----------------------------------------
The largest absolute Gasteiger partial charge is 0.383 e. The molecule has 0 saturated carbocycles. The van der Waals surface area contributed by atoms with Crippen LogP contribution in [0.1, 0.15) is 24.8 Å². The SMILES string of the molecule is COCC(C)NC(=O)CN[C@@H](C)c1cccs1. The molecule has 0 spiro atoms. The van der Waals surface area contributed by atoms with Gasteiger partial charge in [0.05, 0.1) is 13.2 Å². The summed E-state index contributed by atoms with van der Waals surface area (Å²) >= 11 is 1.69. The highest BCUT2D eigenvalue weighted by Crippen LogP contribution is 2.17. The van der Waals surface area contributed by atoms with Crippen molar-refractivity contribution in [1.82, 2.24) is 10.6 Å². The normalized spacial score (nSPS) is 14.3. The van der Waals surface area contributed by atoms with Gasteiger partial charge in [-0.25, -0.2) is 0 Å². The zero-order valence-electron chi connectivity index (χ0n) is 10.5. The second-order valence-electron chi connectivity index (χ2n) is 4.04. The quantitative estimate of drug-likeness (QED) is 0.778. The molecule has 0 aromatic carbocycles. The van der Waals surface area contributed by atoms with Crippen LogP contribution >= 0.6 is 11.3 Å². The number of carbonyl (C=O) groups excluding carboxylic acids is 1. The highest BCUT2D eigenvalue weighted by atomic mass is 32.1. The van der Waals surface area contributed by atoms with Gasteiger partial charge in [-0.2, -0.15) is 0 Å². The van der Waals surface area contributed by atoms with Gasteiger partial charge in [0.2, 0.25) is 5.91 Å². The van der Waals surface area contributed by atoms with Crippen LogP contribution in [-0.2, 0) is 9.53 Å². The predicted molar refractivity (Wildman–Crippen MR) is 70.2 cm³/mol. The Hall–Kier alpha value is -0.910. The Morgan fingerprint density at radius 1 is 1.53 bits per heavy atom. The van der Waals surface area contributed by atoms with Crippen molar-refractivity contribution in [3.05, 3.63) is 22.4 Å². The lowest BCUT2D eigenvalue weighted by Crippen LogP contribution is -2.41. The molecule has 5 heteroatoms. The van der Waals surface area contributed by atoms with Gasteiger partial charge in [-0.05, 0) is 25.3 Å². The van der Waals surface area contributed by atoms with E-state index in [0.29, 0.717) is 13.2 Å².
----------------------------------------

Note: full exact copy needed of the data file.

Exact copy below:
The largest absolute Gasteiger partial charge is 0.383 e. The molecule has 0 saturated carbocycles. The van der Waals surface area contributed by atoms with Crippen LogP contribution in [0.1, 0.15) is 24.8 Å². The SMILES string of the molecule is COCC(C)NC(=O)CN[C@@H](C)c1cccs1. The molecule has 0 spiro atoms. The van der Waals surface area contributed by atoms with Gasteiger partial charge in [0.05, 0.1) is 13.2 Å². The summed E-state index contributed by atoms with van der Waals surface area (Å²) >= 11 is 1.69. The highest BCUT2D eigenvalue weighted by Crippen LogP contribution is 2.17. The van der Waals surface area contributed by atoms with Crippen molar-refractivity contribution in [1.82, 2.24) is 10.6 Å². The normalized spacial score (nSPS) is 14.3. The van der Waals surface area contributed by atoms with Gasteiger partial charge in [-0.25, -0.2) is 0 Å². The zero-order valence-electron chi connectivity index (χ0n) is 10.5. The second-order valence-electron chi connectivity index (χ2n) is 4.04. The quantitative estimate of drug-likeness (QED) is 0.778. The molecule has 0 aromatic carbocycles. The van der Waals surface area contributed by atoms with Crippen LogP contribution >= 0.6 is 11.3 Å². The number of carbonyl (C=O) groups excluding carboxylic acids is 1. The highest BCUT2D eigenvalue weighted by atomic mass is 32.1. The van der Waals surface area contributed by atoms with Gasteiger partial charge in [-0.2, -0.15) is 0 Å². The van der Waals surface area contributed by atoms with Gasteiger partial charge in [0.2, 0.25) is 5.91 Å². The van der Waals surface area contributed by atoms with Crippen LogP contribution in [-0.2, 0) is 9.53 Å². The predicted molar refractivity (Wildman–Crippen MR) is 70.2 cm³/mol. The Hall–Kier alpha value is -0.910. The Morgan fingerprint density at radius 1 is 1.53 bits per heavy atom. The van der Waals surface area contributed by atoms with Crippen molar-refractivity contribution in [3.05, 3.63) is 22.4 Å². The lowest BCUT2D eigenvalue weighted by Crippen LogP contribution is -2.41. The molecule has 5 heteroatoms. The van der Waals surface area contributed by atoms with Gasteiger partial charge in [-0.05, 0) is 25.3 Å². The van der Waals surface area contributed by atoms with E-state index in [0.29, 0.717) is 13.2 Å².